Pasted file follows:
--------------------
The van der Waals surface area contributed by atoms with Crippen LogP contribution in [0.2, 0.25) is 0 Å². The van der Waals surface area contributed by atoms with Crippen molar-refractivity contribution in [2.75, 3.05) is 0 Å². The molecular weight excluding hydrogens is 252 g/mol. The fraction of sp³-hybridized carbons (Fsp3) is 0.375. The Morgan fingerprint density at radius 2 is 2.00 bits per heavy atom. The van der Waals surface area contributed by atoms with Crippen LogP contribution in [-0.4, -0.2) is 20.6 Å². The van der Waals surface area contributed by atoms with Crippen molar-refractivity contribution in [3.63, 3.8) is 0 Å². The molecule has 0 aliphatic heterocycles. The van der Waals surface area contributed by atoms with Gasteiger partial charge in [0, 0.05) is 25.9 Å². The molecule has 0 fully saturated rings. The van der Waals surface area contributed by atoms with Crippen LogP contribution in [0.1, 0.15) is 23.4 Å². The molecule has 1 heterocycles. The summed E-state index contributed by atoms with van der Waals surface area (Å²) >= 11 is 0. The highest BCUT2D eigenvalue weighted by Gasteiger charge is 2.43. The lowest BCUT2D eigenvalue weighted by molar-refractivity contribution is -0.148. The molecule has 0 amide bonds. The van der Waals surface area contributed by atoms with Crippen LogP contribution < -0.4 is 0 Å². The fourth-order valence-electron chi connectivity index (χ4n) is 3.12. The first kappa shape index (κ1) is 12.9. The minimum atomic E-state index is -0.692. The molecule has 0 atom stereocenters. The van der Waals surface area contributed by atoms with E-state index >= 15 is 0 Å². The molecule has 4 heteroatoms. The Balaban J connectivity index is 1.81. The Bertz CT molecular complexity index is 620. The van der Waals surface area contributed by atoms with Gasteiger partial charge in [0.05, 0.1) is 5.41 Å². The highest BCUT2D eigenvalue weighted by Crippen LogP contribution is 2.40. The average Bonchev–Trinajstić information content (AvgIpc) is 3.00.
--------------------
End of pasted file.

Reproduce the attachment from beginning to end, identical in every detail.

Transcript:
The van der Waals surface area contributed by atoms with Crippen LogP contribution in [0.2, 0.25) is 0 Å². The van der Waals surface area contributed by atoms with Crippen molar-refractivity contribution in [2.75, 3.05) is 0 Å². The molecular weight excluding hydrogens is 252 g/mol. The fraction of sp³-hybridized carbons (Fsp3) is 0.375. The Morgan fingerprint density at radius 2 is 2.00 bits per heavy atom. The van der Waals surface area contributed by atoms with Crippen LogP contribution in [-0.4, -0.2) is 20.6 Å². The van der Waals surface area contributed by atoms with Crippen molar-refractivity contribution in [3.63, 3.8) is 0 Å². The molecule has 0 aliphatic heterocycles. The van der Waals surface area contributed by atoms with Gasteiger partial charge in [0, 0.05) is 25.9 Å². The molecule has 0 fully saturated rings. The van der Waals surface area contributed by atoms with Crippen LogP contribution in [0.1, 0.15) is 23.4 Å². The molecule has 1 heterocycles. The summed E-state index contributed by atoms with van der Waals surface area (Å²) >= 11 is 0. The highest BCUT2D eigenvalue weighted by Gasteiger charge is 2.43. The lowest BCUT2D eigenvalue weighted by molar-refractivity contribution is -0.148. The molecule has 0 amide bonds. The van der Waals surface area contributed by atoms with Crippen LogP contribution < -0.4 is 0 Å². The fourth-order valence-electron chi connectivity index (χ4n) is 3.12. The first kappa shape index (κ1) is 12.9. The minimum atomic E-state index is -0.692. The molecule has 0 atom stereocenters. The van der Waals surface area contributed by atoms with E-state index >= 15 is 0 Å². The molecule has 4 heteroatoms. The Balaban J connectivity index is 1.81. The Bertz CT molecular complexity index is 620. The van der Waals surface area contributed by atoms with Gasteiger partial charge in [0.05, 0.1) is 5.41 Å². The highest BCUT2D eigenvalue weighted by Crippen LogP contribution is 2.40. The average Bonchev–Trinajstić information content (AvgIpc) is 3.00.